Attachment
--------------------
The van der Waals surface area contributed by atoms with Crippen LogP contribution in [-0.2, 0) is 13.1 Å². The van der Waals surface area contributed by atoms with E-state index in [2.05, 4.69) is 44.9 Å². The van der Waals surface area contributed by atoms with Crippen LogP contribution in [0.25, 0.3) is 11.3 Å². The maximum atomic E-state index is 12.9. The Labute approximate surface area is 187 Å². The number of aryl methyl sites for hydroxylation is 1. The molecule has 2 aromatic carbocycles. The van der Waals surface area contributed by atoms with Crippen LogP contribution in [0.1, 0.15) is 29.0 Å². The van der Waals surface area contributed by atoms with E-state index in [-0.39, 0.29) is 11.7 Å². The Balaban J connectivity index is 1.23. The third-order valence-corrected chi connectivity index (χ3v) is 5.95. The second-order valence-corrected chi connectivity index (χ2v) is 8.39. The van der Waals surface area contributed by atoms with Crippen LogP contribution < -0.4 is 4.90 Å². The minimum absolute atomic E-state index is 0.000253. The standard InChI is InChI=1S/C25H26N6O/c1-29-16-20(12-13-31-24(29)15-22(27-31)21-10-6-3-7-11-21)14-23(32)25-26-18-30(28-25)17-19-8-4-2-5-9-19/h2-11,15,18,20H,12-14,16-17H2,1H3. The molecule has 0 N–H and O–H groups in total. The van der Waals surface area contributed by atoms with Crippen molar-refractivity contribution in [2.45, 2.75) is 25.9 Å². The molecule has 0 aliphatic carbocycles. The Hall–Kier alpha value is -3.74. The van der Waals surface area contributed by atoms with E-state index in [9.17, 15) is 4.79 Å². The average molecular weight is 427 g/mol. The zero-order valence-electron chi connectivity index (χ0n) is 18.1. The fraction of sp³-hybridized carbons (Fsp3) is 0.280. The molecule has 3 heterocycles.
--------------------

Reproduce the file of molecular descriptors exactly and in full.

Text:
The van der Waals surface area contributed by atoms with Crippen LogP contribution in [-0.2, 0) is 13.1 Å². The van der Waals surface area contributed by atoms with E-state index in [2.05, 4.69) is 44.9 Å². The van der Waals surface area contributed by atoms with Crippen LogP contribution in [0.25, 0.3) is 11.3 Å². The maximum atomic E-state index is 12.9. The Labute approximate surface area is 187 Å². The number of aryl methyl sites for hydroxylation is 1. The molecule has 2 aromatic carbocycles. The van der Waals surface area contributed by atoms with Crippen LogP contribution in [0.1, 0.15) is 29.0 Å². The van der Waals surface area contributed by atoms with E-state index in [-0.39, 0.29) is 11.7 Å². The Balaban J connectivity index is 1.23. The third-order valence-corrected chi connectivity index (χ3v) is 5.95. The second-order valence-corrected chi connectivity index (χ2v) is 8.39. The van der Waals surface area contributed by atoms with Crippen LogP contribution < -0.4 is 4.90 Å². The minimum absolute atomic E-state index is 0.000253. The standard InChI is InChI=1S/C25H26N6O/c1-29-16-20(12-13-31-24(29)15-22(27-31)21-10-6-3-7-11-21)14-23(32)25-26-18-30(28-25)17-19-8-4-2-5-9-19/h2-11,15,18,20H,12-14,16-17H2,1H3. The molecule has 0 N–H and O–H groups in total. The van der Waals surface area contributed by atoms with Crippen molar-refractivity contribution in [2.45, 2.75) is 25.9 Å². The molecule has 0 aliphatic carbocycles. The Hall–Kier alpha value is -3.74. The van der Waals surface area contributed by atoms with E-state index in [9.17, 15) is 4.79 Å². The average molecular weight is 427 g/mol. The zero-order valence-electron chi connectivity index (χ0n) is 18.1. The fraction of sp³-hybridized carbons (Fsp3) is 0.280. The molecule has 3 heterocycles.